First Thursday post of the new year and I’m gonna hop right in with a little bit of a look into the submissions process for short stories.
It’s different than it used to be. Used to be you had to print up copies of your stories and send them in to the very few publications that did their trade in short stories, which costs paper, ink, envelopes, return envelopes, stamps. It was a whole thing.
And some of the reputable magazines and journals out there still require snail mail submissions. I understand some of the reasons why they do it. Chief among them is that if the effort required to submit your story is greater than clicking a few buttons on a website and attaching a file, far fewer people will go to the trouble of actually submitting stories to you. If there’s a significant time and money investment, you automatically raise the caliber of the work that is submitted to you.
So I get that. I really do. On the other hand, there is no reason for a company to remain in the paper age for their submission requirements when their whole world is basically digital at this point. But I digress.
There’s a particular dance, a choreography, to the submissions game. You as an unpublished or little-published author are always following the magazine’s lead. They lead the dance, and if you don’t follow, they stop dancing with you. They find another partner and leave you standing in the corner holding a cup filled with your tears.
That is to say, it doesn’t matter how brilliant your story is if you don’t follow their submission guidelines. They will reject you out of hand if you don’t bother to play by their rules. It’s their house, respect their rules. Simple as that.
When I first started submitting stories, both short and long, I thought it was silly. Who gives a fuck if I don’t follow every last tiny detail of their guidelines? I wouldn’t want to be published by them anyway, sticklers for rules that don’t even mean anything.
Except they do. Everyone that is in publishing has their own preferences. Things that make their job as editors or slush readers easier, and they want to communicate these things to you, so that you aren’t stepping on their toes when you ask them to dance.
There’s a process. You read their guidelines, format your manuscript accordingly, make sure your story actually fits their requirements otherwise, and for extra care you should also make sure your story fits the tone of their magazine. Not doing these things just wastes everybody’s time, and editors do not have a time-turner.
Let’s say you get through the first phase, which is simply “did this bozo follow the guidelines?” and now the editor or assistant or slush reader is actually reading your story. A common thread that I have heard from editors and slush readers alike is that they know most of the time within a page or less whether you’re rejected for a variety of reasons. Maybe the story is boring right off the bat. Maybe there are really bad typos, spelling errors, punctuation snafus. Maybe you showed a baby impaled on a spike in the first page (see: Eragon). Maybe it’s clearly not a good fit for the magazine.
So if you don’t get rejected for failing to follow guidelines, you will probably get rejected for other blatant errors or poor writing.
If you make it past this phase, it’s finally to the point where whoever is reading your story is looking actively for a reason to reject you. You might be technically proficient, even decent at your story, but if it isn’t special in some way, unique against the hundreds if not thousands of submissions editors see – if it doesn’t grab them, you aren’t moving forward.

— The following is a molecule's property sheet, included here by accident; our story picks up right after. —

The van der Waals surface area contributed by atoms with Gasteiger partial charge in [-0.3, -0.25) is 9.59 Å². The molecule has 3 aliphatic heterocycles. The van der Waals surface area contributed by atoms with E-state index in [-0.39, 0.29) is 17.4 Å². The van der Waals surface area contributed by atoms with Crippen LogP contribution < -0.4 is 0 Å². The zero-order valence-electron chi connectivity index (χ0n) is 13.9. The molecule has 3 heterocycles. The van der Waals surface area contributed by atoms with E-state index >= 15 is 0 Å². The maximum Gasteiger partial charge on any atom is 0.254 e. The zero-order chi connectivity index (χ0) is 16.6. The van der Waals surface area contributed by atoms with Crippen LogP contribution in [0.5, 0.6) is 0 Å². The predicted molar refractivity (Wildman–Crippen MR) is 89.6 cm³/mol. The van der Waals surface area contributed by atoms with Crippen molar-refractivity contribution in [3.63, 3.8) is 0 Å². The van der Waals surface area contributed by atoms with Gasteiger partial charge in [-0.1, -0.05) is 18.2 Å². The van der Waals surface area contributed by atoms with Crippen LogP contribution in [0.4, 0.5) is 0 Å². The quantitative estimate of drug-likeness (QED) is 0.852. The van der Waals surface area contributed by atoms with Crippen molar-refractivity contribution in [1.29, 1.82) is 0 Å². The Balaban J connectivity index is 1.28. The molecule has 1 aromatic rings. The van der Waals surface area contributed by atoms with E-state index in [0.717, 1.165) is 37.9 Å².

And if you make it past that phase, that might be called Round Two. Getting Round Two’d is a huge deal. I have been there a couple of times and it means you’re doing something right. I have even been Round Three’d before but ultimately I just didn’t make the cut.
Once you get to a second round or beyond, your story is being seriously considered. You may or may not make it all the way through, but this is a good sign nevertheless. You’re on the right track.
Maybe it’s not QUITE good enough yet. Maybe you need to cut more. Maybe the description isn’t right. Maybe the leaps you took for characters aren’t selling to the editor believably. Whatever the case, getting rejected at this phase usually means your story is GOOD. You’ve gotten close.
If you get rejected, sometimes you get feedback. Feedback from editors is incredibly useful, because the vast majority do not have time to give personalized feedback to every story that comes across their desk. If you got feedback on a story, really take it in. Consider it strongly. You might need it or you might not.
It’s a crazy world out there for short stories. The Internet age has drastically altered the market. In the last five years, e-publishing has turned the short fiction market on its head and it is currently enjoying something of a Renaissance. It is becoming a more viable market once again. This is a good thing, because short fiction is being consumed at a much greater rate now than it probably was in the previous five decades of publishing.
Short fiction is wonderful, and it is a thing I spend my time on because I enjoy reading and writing it quite a bit. I hope to have a successful career in short fiction as well as novellas and novels, and part of this year is dedicated to just that.
I have already submitted a story to an anthology, and intend to continue submitting short fiction throughout the year. One a month at a minimum, but hopefully I have enough going on that I can do more than one per month.
It’s nerve-wracking having to wait to find out if your story got rejected, and it’s absolutely gut-wrenching to submit that first story. But like with any task that requires you to put yourself out there, it is worth it in the end and it gets easier.
So get out those word processors and edit those stories! And always remember to write the hell on.